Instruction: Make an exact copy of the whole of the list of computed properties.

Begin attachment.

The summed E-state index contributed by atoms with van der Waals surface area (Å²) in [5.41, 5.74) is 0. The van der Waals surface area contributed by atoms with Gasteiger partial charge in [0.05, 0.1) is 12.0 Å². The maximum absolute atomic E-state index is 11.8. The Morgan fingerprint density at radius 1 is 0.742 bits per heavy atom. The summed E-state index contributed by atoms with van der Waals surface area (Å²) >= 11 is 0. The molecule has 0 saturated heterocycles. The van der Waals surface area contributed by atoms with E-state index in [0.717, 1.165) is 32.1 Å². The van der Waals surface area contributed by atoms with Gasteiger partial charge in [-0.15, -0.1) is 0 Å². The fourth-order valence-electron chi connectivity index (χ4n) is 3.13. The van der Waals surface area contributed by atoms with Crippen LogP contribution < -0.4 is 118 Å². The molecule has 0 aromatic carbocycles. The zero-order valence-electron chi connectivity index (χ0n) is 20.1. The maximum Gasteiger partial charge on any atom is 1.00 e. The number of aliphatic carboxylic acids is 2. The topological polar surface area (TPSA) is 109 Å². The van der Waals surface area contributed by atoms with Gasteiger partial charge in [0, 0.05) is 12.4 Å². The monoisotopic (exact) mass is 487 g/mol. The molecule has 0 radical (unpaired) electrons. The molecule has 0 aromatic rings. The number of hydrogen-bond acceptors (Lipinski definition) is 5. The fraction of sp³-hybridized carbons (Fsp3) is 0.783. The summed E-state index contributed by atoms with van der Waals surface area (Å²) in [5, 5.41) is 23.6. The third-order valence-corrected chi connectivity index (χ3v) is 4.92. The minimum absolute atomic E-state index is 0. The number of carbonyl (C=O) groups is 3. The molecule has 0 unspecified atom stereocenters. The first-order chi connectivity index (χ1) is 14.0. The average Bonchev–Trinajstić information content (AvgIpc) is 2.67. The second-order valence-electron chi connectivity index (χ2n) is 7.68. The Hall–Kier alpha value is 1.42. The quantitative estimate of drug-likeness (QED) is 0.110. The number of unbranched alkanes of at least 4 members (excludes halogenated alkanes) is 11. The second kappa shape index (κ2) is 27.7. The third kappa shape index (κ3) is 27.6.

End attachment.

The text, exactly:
The summed E-state index contributed by atoms with van der Waals surface area (Å²) in [5.41, 5.74) is 0. The van der Waals surface area contributed by atoms with Gasteiger partial charge in [0.05, 0.1) is 12.0 Å². The maximum absolute atomic E-state index is 11.8. The Morgan fingerprint density at radius 1 is 0.742 bits per heavy atom. The summed E-state index contributed by atoms with van der Waals surface area (Å²) >= 11 is 0. The molecule has 0 saturated heterocycles. The van der Waals surface area contributed by atoms with E-state index in [0.717, 1.165) is 32.1 Å². The van der Waals surface area contributed by atoms with Gasteiger partial charge in [-0.15, -0.1) is 0 Å². The fourth-order valence-electron chi connectivity index (χ4n) is 3.13. The van der Waals surface area contributed by atoms with Crippen LogP contribution < -0.4 is 118 Å². The molecule has 0 aromatic carbocycles. The zero-order valence-electron chi connectivity index (χ0n) is 20.1. The maximum Gasteiger partial charge on any atom is 1.00 e. The number of aliphatic carboxylic acids is 2. The topological polar surface area (TPSA) is 109 Å². The van der Waals surface area contributed by atoms with Gasteiger partial charge in [0, 0.05) is 12.4 Å². The monoisotopic (exact) mass is 487 g/mol. The molecule has 0 radical (unpaired) electrons. The molecule has 0 aromatic rings. The number of hydrogen-bond acceptors (Lipinski definition) is 5. The fraction of sp³-hybridized carbons (Fsp3) is 0.783. The summed E-state index contributed by atoms with van der Waals surface area (Å²) in [5, 5.41) is 23.6. The third-order valence-corrected chi connectivity index (χ3v) is 4.92. The minimum absolute atomic E-state index is 0. The number of carbonyl (C=O) groups is 3. The molecule has 0 unspecified atom stereocenters. The first-order chi connectivity index (χ1) is 14.0. The average Bonchev–Trinajstić information content (AvgIpc) is 2.67. The second-order valence-electron chi connectivity index (χ2n) is 7.68. The Hall–Kier alpha value is 1.42. The quantitative estimate of drug-likeness (QED) is 0.110. The number of unbranched alkanes of at least 4 members (excludes halogenated alkanes) is 11. The second kappa shape index (κ2) is 27.7. The third kappa shape index (κ3) is 27.6.